Responding Versus Reacting [Guest Post]

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Will it make a difference in connecting with our Teens?

One of the biggest issues I hear from parents that comes up time after time is: my teen isn’t connected to me; we can’t seem communicate.

When your child becomes a teen, there is going to be a healthy pulling away that is very normal for teens to do.  The problem is that if you don’t have a healthy way of communicating with each other before this happens, it’s going to be more difficult to institute one during these possibly turbulent teenage years.  Not to say that it can’t be done, it will just be a little more challenging.

If you’re looking to create a more connected communicative relationship with your teen, we have to look at if you are Responding or Reacting to your children.

Lets look at the difference: Reacting Versus Responding

Reacting is something you do without thinking and it comes from a place inside of you that has been triggered.- if your teen does something that makes you have anger, fear, or sadness, and you react from that place.  They have come home after curfew and this makes you angry, and you immediately say “WHERE WERE YOU? YOU’RE LATE, HAVE YOU BEEN DRINKING, YOU’RE GROUNDED, GO TO YOUR ROOM!”

When you react to your teens, your behavior shuts them down; you leave them no room for explanation, communication and most importantly no room for learning.  They go to their room and guess what they are thinking about? No, not about being late and disappointing you, they are thinking about how much they hate you and how you don’t understand what it is like to be a teenager.  You have just stunted their learning experience about a very important issue.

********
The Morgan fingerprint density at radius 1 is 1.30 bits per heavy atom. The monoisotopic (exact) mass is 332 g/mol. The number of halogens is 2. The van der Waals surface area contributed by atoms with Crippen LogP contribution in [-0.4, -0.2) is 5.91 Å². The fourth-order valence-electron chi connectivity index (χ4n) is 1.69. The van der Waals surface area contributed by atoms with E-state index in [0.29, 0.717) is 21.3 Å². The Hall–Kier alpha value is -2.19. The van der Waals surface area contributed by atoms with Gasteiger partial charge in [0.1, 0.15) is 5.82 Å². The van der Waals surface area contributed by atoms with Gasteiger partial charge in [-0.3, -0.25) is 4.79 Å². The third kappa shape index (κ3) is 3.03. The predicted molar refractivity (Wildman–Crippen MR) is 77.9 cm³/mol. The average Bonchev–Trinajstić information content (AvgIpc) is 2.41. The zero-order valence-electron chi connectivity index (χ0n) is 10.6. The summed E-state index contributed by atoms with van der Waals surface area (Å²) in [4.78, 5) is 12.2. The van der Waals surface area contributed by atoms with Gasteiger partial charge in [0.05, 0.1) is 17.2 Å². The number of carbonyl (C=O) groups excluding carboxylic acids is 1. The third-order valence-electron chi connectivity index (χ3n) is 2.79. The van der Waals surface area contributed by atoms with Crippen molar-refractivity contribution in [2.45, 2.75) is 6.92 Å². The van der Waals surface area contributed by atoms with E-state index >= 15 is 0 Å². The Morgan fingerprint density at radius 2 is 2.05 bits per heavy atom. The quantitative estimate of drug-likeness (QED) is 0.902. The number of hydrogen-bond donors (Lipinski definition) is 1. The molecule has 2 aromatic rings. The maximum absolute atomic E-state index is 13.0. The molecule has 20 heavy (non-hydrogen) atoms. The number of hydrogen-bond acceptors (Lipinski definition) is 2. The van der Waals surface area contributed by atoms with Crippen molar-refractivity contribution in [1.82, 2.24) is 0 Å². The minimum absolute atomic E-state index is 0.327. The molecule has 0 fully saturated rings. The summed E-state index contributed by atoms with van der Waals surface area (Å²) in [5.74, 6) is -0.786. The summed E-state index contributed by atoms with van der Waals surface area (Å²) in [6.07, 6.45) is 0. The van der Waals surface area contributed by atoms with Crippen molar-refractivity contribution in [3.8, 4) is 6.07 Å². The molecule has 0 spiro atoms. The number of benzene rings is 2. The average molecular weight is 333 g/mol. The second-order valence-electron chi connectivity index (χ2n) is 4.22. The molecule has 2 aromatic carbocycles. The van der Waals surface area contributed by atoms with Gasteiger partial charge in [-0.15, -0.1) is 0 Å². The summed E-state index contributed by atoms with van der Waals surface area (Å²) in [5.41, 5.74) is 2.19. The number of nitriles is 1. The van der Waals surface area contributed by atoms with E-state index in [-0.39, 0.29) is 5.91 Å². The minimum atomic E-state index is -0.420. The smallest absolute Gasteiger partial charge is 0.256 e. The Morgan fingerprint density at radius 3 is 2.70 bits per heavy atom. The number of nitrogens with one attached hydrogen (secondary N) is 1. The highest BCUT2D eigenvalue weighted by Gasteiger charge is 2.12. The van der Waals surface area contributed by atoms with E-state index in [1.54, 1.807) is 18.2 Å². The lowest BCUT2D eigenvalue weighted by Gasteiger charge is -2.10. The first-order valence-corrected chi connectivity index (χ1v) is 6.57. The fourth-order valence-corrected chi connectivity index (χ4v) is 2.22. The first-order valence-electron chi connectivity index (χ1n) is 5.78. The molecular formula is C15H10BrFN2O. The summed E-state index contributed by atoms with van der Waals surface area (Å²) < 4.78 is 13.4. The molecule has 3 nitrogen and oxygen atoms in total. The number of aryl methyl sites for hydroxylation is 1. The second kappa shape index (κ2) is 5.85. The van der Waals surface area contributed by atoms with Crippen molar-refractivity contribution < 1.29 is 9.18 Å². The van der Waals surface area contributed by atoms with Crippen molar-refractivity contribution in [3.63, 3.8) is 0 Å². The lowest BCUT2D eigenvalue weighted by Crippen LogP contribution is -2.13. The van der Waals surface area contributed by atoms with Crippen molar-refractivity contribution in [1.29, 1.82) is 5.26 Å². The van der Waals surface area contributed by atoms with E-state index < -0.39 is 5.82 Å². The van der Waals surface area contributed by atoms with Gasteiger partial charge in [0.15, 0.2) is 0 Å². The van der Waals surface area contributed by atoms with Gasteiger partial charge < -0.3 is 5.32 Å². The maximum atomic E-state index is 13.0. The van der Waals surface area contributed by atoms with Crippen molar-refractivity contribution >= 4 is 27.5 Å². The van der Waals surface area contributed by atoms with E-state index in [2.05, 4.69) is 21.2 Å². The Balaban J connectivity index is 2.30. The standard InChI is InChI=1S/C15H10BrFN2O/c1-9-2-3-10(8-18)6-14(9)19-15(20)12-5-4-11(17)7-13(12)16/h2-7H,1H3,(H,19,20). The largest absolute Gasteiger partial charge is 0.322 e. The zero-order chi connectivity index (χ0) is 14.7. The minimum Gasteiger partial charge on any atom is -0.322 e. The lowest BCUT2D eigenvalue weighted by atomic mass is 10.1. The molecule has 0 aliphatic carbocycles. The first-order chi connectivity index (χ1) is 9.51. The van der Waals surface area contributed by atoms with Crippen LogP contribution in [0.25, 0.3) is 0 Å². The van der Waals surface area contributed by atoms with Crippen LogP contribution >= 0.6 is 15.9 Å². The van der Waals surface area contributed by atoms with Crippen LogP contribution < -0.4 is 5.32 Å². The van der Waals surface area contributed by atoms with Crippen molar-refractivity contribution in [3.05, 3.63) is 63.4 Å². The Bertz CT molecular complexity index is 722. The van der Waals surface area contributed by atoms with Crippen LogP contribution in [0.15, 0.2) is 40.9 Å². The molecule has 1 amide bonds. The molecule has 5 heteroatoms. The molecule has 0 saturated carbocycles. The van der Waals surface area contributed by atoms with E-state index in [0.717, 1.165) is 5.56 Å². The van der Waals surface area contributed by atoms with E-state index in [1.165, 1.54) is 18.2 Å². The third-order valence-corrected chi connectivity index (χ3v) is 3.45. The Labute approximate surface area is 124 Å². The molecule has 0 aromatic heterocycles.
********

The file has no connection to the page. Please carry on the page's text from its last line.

Responding feels completely different, their behavior may still trigger us but we understand that this is what teens do; they are exercising their free will and learning about who they are.  In realizing this we can stay calm, and handle things differently so we may be available to help them learn more about themselves.

Our response would look more like this:  “I noticed you are late, is everything okay?”  “Yes, everything is okay, thanks Mom, we were at Katie’s house and Mike was leaving and slammed his hand in his car door and we helped him and on my way home I went to call you and realized my cell phone was dead. “  “Oh my is Mike okay?”  “Yes, he had to go to the hospital.”  “Well I hope he is going to be alright.”  “Me too, Mom.” “ When you are late I get so worried, if you could please check your phone before the time you are due home and then figure out a way to call me if your phone is dead, this would help me not worry and build a more trusting relationship between us.  I want to allow you the freedoms you want, and I also want to build a trusting, respectful relationship with you.”

This type of communication allows for both parties to be heard and for you to be able to go further and teach your teens about respect and trust, in a way that they will be able to hear you.

By not reacting your teen won’t be afraid of your response and be able to communicate with you honestly and openly.  Responding to your teen instead of Reacting allows you to teach your teen about the issue at hand.  They aren’t in defense mode and they will be able to hear what you are saying because you haven’t backed them up against a wall.  So, here are some simple tips to communicate through Responding not Reacting.

1)   No matter how angry you are don’t yell and react, this only shuts them down.

2)   Before you speak to your teen, think about what would be the best way to communicate with them; this helps you to not react.

3)   Ask yourself why you are so upset and reacting and look at your issues around it. (You may have reason to be angry but you still don’t have to react.)

4)   Remember what your job is as a parent, to teach your teens, if they are shut down they can’t hear you.

5)   Remember this is a part of teens learning their independence and what works out there in the world.

6)   Explain why you need them to show up a certain way that makes sense; don’t just say because I told you to.

7)   Remember they are teenagers and learning what the boundaries are and how the world works.

This post is by Debra Beck Author of My Feet Aren’t Ugly, A Girl’s Guide To Loving Herself From The Inside Out

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